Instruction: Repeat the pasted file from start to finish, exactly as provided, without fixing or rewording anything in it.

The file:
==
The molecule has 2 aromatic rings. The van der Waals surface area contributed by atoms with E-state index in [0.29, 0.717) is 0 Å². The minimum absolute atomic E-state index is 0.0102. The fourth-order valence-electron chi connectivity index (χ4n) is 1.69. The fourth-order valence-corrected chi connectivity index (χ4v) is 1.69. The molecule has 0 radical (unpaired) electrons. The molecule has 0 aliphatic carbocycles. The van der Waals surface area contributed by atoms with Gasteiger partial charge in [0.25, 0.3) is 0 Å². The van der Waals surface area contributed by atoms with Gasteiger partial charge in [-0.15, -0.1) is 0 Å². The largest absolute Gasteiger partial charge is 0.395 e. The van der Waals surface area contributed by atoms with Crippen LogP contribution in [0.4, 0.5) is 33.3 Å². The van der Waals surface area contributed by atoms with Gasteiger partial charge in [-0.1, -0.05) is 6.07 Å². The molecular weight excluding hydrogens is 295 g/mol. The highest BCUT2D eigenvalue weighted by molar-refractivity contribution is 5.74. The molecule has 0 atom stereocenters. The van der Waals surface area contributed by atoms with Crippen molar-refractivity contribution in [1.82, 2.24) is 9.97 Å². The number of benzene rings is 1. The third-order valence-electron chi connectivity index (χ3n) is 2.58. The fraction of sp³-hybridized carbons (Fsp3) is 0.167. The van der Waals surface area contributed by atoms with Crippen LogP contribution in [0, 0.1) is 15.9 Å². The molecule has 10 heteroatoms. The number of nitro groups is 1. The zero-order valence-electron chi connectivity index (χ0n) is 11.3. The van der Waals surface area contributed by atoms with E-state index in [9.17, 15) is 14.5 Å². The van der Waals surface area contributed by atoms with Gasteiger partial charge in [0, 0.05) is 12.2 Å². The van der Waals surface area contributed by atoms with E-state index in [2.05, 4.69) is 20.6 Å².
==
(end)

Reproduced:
The molecule has 2 aromatic rings. The van der Waals surface area contributed by atoms with E-state index in [0.29, 0.717) is 0 Å². The minimum absolute atomic E-state index is 0.0102. The fourth-order valence-electron chi connectivity index (χ4n) is 1.69. The fourth-order valence-corrected chi connectivity index (χ4v) is 1.69. The molecule has 0 radical (unpaired) electrons. The molecule has 0 aliphatic carbocycles. The van der Waals surface area contributed by atoms with Gasteiger partial charge in [0.25, 0.3) is 0 Å². The van der Waals surface area contributed by atoms with Gasteiger partial charge in [-0.15, -0.1) is 0 Å². The largest absolute Gasteiger partial charge is 0.395 e. The van der Waals surface area contributed by atoms with Crippen LogP contribution in [0.4, 0.5) is 33.3 Å². The van der Waals surface area contributed by atoms with Gasteiger partial charge in [-0.1, -0.05) is 6.07 Å². The molecular weight excluding hydrogens is 295 g/mol. The highest BCUT2D eigenvalue weighted by molar-refractivity contribution is 5.74. The molecule has 0 atom stereocenters. The van der Waals surface area contributed by atoms with Crippen molar-refractivity contribution in [1.82, 2.24) is 9.97 Å². The number of benzene rings is 1. The third-order valence-electron chi connectivity index (χ3n) is 2.58. The fraction of sp³-hybridized carbons (Fsp3) is 0.167. The van der Waals surface area contributed by atoms with Crippen LogP contribution in [0, 0.1) is 15.9 Å². The molecule has 10 heteroatoms. The number of nitro groups is 1. The zero-order valence-electron chi connectivity index (χ0n) is 11.3. The van der Waals surface area contributed by atoms with E-state index in [9.17, 15) is 14.5 Å². The van der Waals surface area contributed by atoms with Gasteiger partial charge in [0, 0.05) is 12.2 Å². The van der Waals surface area contributed by atoms with E-state index in [2.05, 4.69) is 20.6 Å².